Sarah’s Scribbles #1
I will always read anything I find even mildly interesting if the author, or main character, is named Sarah, with an H. When I went to my first Winter Institute, the annual American Booksellers Association conference back in 2016, I found Sarah sitting at a table without any line and struck up a conversation. After I read her book that night, I went back the next morning and got copies for most of my bridesmaids because I just had to share it with them.
From the publisher marketing:
These casually drawn, perfectly on-point comics by the hugely popular young artist Sarah Andersen are for the rest of us. They document the wasting of entire beautiful weekends on the internet, the unbearable agony of holding hands on the street with a gorgeous guy, and dreaming all day of getting home and back into pajamas. In other words, the horrors and awkwardnesses of young modern life. Oh and they are totally not autobiographical. At all.
Adulthood Is a Myth presents many fan favorites plus dozens of all-new comics exclusive to this book. Sarah’s frankness on personal issues like body image, self-consciousness, introversion, relationships, and the frequency of bra-washing makes her comics highly relatable and deeply hilarious, showcasing how she became one of the most influential voices in web cartoonists.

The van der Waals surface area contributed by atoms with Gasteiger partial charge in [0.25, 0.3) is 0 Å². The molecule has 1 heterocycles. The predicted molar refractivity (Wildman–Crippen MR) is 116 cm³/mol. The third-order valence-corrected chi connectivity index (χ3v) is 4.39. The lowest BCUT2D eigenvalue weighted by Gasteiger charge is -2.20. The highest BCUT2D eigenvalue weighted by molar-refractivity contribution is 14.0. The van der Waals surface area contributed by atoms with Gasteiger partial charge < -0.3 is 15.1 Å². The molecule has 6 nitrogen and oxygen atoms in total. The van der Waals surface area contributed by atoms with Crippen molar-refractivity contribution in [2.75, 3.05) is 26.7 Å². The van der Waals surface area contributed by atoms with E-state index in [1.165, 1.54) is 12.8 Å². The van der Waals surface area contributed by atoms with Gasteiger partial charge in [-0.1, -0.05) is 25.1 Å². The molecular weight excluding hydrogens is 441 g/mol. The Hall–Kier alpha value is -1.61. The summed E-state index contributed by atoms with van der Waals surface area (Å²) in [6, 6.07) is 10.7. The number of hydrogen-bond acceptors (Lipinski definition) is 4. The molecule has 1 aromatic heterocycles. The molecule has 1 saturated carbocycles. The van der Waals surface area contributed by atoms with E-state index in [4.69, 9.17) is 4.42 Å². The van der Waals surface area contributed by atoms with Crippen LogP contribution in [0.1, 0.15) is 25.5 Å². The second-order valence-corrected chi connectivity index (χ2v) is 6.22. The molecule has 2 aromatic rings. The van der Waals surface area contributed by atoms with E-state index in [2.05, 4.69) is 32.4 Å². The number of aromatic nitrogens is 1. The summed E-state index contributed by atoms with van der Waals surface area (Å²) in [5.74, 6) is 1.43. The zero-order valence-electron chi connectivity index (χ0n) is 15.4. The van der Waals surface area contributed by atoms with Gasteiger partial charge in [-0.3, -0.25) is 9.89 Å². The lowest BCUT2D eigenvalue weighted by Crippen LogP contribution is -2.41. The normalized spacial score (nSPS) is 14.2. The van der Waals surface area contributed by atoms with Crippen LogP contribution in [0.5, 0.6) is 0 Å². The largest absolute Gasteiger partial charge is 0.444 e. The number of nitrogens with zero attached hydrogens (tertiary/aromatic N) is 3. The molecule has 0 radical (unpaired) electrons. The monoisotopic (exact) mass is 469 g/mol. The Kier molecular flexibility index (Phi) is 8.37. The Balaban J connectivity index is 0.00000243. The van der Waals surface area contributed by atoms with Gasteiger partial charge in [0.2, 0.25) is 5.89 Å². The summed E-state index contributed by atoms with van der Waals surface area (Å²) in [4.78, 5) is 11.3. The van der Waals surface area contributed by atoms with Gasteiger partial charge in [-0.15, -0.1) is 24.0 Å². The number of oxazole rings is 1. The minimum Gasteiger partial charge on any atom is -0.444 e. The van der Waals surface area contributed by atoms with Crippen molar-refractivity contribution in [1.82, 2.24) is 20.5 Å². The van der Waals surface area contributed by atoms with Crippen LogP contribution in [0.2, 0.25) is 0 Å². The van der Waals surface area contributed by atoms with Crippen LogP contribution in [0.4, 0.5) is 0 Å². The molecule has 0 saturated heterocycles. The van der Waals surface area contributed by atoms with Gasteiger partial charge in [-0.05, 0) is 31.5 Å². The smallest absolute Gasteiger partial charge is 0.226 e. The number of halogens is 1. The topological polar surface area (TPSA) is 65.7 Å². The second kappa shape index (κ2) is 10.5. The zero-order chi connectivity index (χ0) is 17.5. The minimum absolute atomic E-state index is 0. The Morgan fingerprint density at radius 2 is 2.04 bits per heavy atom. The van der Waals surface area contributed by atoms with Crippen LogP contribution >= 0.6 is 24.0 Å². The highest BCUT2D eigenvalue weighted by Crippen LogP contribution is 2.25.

It’s hard being a millennial and being an adult these days, especially as the world implodes in many ways around us. Sometimes you just want to curl up with some delightful web comics in book form, comics that celebrate being an introvert, cat love, and the woes of social interactions (which we shouldn’t really be having anyway).
Sarah’s Scribbles continues to be one of my favorite web comics, started by fellow millennial and fellow Sarah just over 5 years ago. When I need a smile, I look to her Instagram, or flip through one of her books (I have all three), or look ahead in my Sarah’s Scribbles planner, which I get every year. I find her love of autumn, and cats, and coziness, and her general life approach to be overwhelmingly relatable.
Last week I reviewed Fangs, which I was oddly upset with for following the same episodic structure as Sarah’s Scribbles. In my review, I felt like I wound up talking more about this book (and it’s two subsequent volumes, collectively called Sarah’s Scribbles) and I think it’s because Fangs was positioned more as a cohesive story and I felt misled. But Adulthood is a Myth is the perfect pick-up-put-down book as I call most gifty/humor books that we carry at the store. It’s a great collection for when you just want to escape, or maybe only have a few minutes and want to smile before moving on with your day.
Rating: 10 out of 10